Oolong Tea May Aid Fat Breakdown While You Sleep, Research Suggests

oolong tea in tea cups with tea pot

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Key Takeaways

  • Caffeine has been shown to boost the breakdown of fat by 20%, which might aid weight loss.
  • A recent study found that oolong tea, which contains around 31 mg of caffeine per 100 ml, continues to boost metabolism after you fall asleep – unlike pure caffeine, which stops working during sleep.
  • However, the study has its limitations, and further research is needed to validate its findings.

Losing weight is a tricky subject, as different lifestyle changes work for different people, and there is certainly no magic pill (or tea) that will make you shed pounds. Still, new research is revealing the fascinating ways our bodies interact with what we eat or drink, and sometimes that interaction occurs in our fat cells.

Recent research from Japan, published in the journal Nutrients, focused on oolong tea and how it impacts weight loss. Like all teas, oolong contains caffeine, which has been shown to boost the breakdown of fat by 20%, but oolong tea may have something extra. It doesn’t stop working when the person falls asleep, and carries on firing up the metabolism during sleep. 

Study Details 

The research was carried out by a team at the University of Tsukuba, led by Professor Kumpei Tokuyama. They tested three groups of healthy volunteers, who drank either oolong tea, pure caffeine, or a placebo, over a period of two weeks.

Compared to the control group, the volunteers who drank oolong tea or caffeine increased their breakdown of fat by 20%. But out of all the beverages, only oolong continued to work during sleep. And despite caffeine’s reputation for keeping drinkers awake, the researchers found no difference in sleeping patterns between the control group and the oolong drinkers.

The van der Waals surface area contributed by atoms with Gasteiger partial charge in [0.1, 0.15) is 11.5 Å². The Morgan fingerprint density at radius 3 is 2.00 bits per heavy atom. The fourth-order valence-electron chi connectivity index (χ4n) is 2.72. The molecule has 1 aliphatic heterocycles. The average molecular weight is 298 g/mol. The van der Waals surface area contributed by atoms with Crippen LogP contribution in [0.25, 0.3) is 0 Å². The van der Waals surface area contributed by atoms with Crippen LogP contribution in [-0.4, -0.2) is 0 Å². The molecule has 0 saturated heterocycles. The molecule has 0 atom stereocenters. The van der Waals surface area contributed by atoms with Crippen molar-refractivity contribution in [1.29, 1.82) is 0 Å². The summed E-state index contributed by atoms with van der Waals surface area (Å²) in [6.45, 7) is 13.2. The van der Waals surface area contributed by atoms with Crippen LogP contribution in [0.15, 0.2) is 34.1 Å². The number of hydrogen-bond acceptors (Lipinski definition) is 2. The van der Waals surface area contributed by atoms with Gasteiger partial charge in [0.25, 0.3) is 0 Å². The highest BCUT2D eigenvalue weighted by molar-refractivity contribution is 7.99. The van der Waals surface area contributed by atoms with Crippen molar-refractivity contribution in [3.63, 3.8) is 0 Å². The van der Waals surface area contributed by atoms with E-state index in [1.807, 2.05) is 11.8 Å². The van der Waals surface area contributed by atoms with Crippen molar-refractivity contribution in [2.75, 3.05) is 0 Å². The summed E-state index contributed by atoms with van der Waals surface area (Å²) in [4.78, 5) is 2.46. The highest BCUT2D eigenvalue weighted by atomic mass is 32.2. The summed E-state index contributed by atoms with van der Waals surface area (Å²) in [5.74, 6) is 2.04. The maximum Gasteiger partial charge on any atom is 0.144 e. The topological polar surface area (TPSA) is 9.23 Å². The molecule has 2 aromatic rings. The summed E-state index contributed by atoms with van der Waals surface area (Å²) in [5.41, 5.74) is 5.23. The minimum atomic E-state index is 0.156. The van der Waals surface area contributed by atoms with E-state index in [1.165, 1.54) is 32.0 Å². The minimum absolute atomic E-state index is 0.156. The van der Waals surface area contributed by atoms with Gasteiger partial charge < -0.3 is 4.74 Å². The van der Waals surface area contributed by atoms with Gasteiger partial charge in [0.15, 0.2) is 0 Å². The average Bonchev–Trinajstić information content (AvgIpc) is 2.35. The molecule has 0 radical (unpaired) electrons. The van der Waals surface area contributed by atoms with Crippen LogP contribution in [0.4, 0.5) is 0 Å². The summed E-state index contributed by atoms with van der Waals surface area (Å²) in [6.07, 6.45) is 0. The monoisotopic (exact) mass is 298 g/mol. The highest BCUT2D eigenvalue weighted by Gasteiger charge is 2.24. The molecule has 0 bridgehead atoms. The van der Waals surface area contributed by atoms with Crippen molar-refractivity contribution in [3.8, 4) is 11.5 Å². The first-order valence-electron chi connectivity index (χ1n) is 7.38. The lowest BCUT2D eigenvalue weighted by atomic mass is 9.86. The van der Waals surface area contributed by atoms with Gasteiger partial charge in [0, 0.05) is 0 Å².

This meant that those who drank oolong tea didn't have disrupted sleep, which has been linked to weight gain.

Professor Kumpei Tokuyama

The stimulatory effects of oolong tea on fat breakdown during sleep could have real clinical relevance for controlling body weight.

— Professor Kumpei Tokuyama

“Like all teas, oolong contains caffeine, which impacts energy metabolism by increasing our heart rate,” says Tokuyama. “However, studies suggest that tea consumption may also increase the breakdown of fat, independent of the effects of caffeine."

Notably, neither the oolong tea group nor the pure caffeine group showed an increase in energy expenditure. This suggests that the volunteers became more tolerant to the stimulatory effects of caffeine over the two-week study period. 

The researchers also analyzed the volunteers’ sleep patterns, because caffeine is known to inhibit sleep, and a lack of sleep can directly impact energy metabolism. But they observed no noticeable difference in sleep patterns, or the time it took participants to fall asleep, between the treatment and placebo groups. This is another plus point for oolong tea as it suggests that drinking it is unlikely to stop you getting a good night’s sleep.

If this encourages you to reach for the oolong before bedtime to aid your weight loss efforts, Tokuyama is all for it. "The stimulatory effects of oolong tea on fat breakdown during sleep could have real clinical relevance for controlling body weight,” he says.

What Is Oolong Tea?